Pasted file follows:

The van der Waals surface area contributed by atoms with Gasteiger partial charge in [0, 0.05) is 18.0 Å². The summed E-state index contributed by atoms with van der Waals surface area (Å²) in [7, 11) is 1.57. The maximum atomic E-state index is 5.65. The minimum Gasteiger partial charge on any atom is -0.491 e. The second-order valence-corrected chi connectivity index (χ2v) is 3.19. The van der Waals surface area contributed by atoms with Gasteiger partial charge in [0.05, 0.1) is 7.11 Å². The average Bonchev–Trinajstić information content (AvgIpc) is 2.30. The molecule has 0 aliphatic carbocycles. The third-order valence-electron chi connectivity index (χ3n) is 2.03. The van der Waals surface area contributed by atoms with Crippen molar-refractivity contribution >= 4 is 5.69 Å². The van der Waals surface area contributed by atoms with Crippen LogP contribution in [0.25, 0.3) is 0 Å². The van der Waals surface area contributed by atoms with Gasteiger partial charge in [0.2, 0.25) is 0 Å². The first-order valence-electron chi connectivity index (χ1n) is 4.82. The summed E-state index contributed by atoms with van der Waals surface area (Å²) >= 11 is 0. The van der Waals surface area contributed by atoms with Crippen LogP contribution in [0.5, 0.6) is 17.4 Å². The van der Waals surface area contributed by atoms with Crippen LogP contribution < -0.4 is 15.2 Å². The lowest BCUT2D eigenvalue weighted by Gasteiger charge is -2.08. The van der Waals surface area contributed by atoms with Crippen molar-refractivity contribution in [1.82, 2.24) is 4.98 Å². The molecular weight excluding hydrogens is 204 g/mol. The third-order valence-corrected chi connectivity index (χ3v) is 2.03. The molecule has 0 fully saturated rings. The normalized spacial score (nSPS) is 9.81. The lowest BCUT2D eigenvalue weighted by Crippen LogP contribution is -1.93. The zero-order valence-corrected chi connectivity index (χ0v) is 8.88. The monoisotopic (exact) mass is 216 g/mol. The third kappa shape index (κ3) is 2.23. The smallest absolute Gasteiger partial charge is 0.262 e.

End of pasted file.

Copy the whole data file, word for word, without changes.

The van der Waals surface area contributed by atoms with Gasteiger partial charge in [0, 0.05) is 18.0 Å². The summed E-state index contributed by atoms with van der Waals surface area (Å²) in [7, 11) is 1.57. The maximum atomic E-state index is 5.65. The minimum Gasteiger partial charge on any atom is -0.491 e. The second-order valence-corrected chi connectivity index (χ2v) is 3.19. The van der Waals surface area contributed by atoms with Gasteiger partial charge in [0.05, 0.1) is 7.11 Å². The average Bonchev–Trinajstić information content (AvgIpc) is 2.30. The molecule has 0 aliphatic carbocycles. The third-order valence-electron chi connectivity index (χ3n) is 2.03. The van der Waals surface area contributed by atoms with Crippen molar-refractivity contribution >= 4 is 5.69 Å². The van der Waals surface area contributed by atoms with Crippen LogP contribution in [0.25, 0.3) is 0 Å². The van der Waals surface area contributed by atoms with Gasteiger partial charge in [0.2, 0.25) is 0 Å². The first-order valence-electron chi connectivity index (χ1n) is 4.82. The summed E-state index contributed by atoms with van der Waals surface area (Å²) >= 11 is 0. The van der Waals surface area contributed by atoms with Crippen LogP contribution in [0.5, 0.6) is 17.4 Å². The van der Waals surface area contributed by atoms with Crippen LogP contribution < -0.4 is 15.2 Å². The lowest BCUT2D eigenvalue weighted by Gasteiger charge is -2.08. The van der Waals surface area contributed by atoms with Crippen molar-refractivity contribution in [1.82, 2.24) is 4.98 Å². The molecular weight excluding hydrogens is 204 g/mol. The third-order valence-corrected chi connectivity index (χ3v) is 2.03. The molecule has 0 fully saturated rings. The normalized spacial score (nSPS) is 9.81. The lowest BCUT2D eigenvalue weighted by Crippen LogP contribution is -1.93. The zero-order valence-corrected chi connectivity index (χ0v) is 8.88. The monoisotopic (exact) mass is 216 g/mol. The third kappa shape index (κ3) is 2.23. The smallest absolute Gasteiger partial charge is 0.262 e.